Irish Mirror Campaign: Education for Autistic Children - Take a Good Look at These Kids Minister, Every One of Them Deserves a Proper Education. Exactly like the Rest of Us

The Mirror (London, England), April 11, 2001 | Go to article overview

Irish Mirror Campaign: Education for Autistic Children - Take a Good Look at These Kids Minister, Every One of Them Deserves a Proper Education. Exactly like the Rest of Us


Byline: CAOIMHE YOUNG

THESE are the forgotten autistic children the government has cast aside.

Ireland does not have the facilities to give children with learning difficulties the education they deserve.

The landmark case of 23-year-old autistic man Jamie Sinnott was the first step towards a bright future for Ireland's disabled children. Jamie was awarded pounds 200,000 and his mother Kathryn pounds 55,000 in damages for breach of their constitutional rights more than three months ago.

The profoundly autistic Cork man was never given the education he needed. But in a bid to prevent hundreds of parents with disabled children from suing the state, the Education Minister Michael Woods launched an appeal. He has agreed to pay Kathryn and Jamie Sinnott their cash.

However, his lawyers claim the government only has to give free primary education to children under 18 years old.

Seven Supreme Court judges are considering the appeal.

But in the meantime Jamie is not the only one who has been cast aside by the state.

After the court's ruling the Irish Mirror launched a campaign for a proper education for Ireland's autistic children.

Yesterday furious parents supported our campaign - with a plea to the government.

In a bid to convince Dr Woods to give autistic children their constitutional rights, three parents presented him with letters.

Dad Cormac Rennick urged Dr Woods to help their children, before they no longer have the ability to learn. Cormac said: "The government is spending all its money on court cases.

"At the moment there are more than 100 cases being processed through the courts by parents of children with learning disorders who want their kids to be educated.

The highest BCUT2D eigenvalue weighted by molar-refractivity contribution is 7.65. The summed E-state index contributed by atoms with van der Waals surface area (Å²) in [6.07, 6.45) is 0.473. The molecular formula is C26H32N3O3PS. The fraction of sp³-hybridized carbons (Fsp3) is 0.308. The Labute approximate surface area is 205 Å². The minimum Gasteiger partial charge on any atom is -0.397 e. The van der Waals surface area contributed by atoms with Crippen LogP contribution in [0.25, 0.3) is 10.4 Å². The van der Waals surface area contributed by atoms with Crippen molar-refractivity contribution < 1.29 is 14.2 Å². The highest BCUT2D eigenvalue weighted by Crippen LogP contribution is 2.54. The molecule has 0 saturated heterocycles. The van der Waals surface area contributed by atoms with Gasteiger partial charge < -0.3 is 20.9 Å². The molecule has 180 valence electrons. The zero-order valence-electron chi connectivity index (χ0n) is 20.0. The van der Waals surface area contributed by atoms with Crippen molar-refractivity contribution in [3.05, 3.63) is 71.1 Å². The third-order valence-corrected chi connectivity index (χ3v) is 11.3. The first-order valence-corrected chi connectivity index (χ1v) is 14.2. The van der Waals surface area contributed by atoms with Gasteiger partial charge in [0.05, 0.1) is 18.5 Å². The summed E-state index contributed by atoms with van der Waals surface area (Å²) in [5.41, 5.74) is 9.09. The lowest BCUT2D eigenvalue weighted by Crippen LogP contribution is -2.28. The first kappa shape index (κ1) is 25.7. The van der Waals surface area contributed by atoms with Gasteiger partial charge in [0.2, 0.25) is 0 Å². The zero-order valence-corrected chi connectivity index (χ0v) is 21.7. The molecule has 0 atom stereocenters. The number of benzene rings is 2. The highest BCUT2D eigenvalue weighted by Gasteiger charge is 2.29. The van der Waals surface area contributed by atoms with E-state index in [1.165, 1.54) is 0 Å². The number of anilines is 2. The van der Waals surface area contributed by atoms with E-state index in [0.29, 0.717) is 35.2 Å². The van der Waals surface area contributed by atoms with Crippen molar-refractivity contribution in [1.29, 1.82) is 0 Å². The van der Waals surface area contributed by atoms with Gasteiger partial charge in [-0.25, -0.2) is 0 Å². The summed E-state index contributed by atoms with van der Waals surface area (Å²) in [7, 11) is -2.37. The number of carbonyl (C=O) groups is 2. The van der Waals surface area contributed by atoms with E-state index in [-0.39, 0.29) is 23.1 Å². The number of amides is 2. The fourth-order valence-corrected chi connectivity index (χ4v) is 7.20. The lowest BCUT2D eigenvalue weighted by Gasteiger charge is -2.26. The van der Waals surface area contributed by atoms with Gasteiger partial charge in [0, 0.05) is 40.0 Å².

"If they put this money into providing our children with a one-to-one education they could make such a difference to our lives."

MY GIRL IS 4 BUT STILL CAN'T TALK

CATHERINE RENNICK

LITTLE Catherine Rennick has begun to communicate with her brother for the first time.

The four-year-old was diagnosed as autistic two years ago.

At first her parents, Sarah, 34, and Cormac, 38, of Blanchardstown, Dublin, thought she had a hearing disorder.

Cormac said: "She couldn't concentrate on any one thing and she just completely blanked us.

"When we were told he was autistic I didn't really know what it was. I'd seen the film Rainman with Dustin Hoffman but I was ignorant."

Catherine was eligible for a pre-school programme. But now she is primary school age there is nowhere for her to continue her special education.

Angry Cormac said: "I am calling for Minister Woods to resign unless he begins to educate Ireland's autistic children.

"If Cathy does not get autism - specific education she is in danger of regression.

"She could lose her language and her behaviour is bound to deteriorate.

"Her seven-year-old brother Conor is only beginning to like her because she can now play with him.

"She has come on leaps and bounds.

"There is NO school place in an Outreach programme available to my daughter from September 2001.

"My daughter can't speak and she is four. She needs help."

CLASS FAILED BRIGHT AS A BUTTON SON

ADAM McCABE

WHEN loving mum Caroline McCabe discovered her son Adam was autistic she didn't know who to turn to. …

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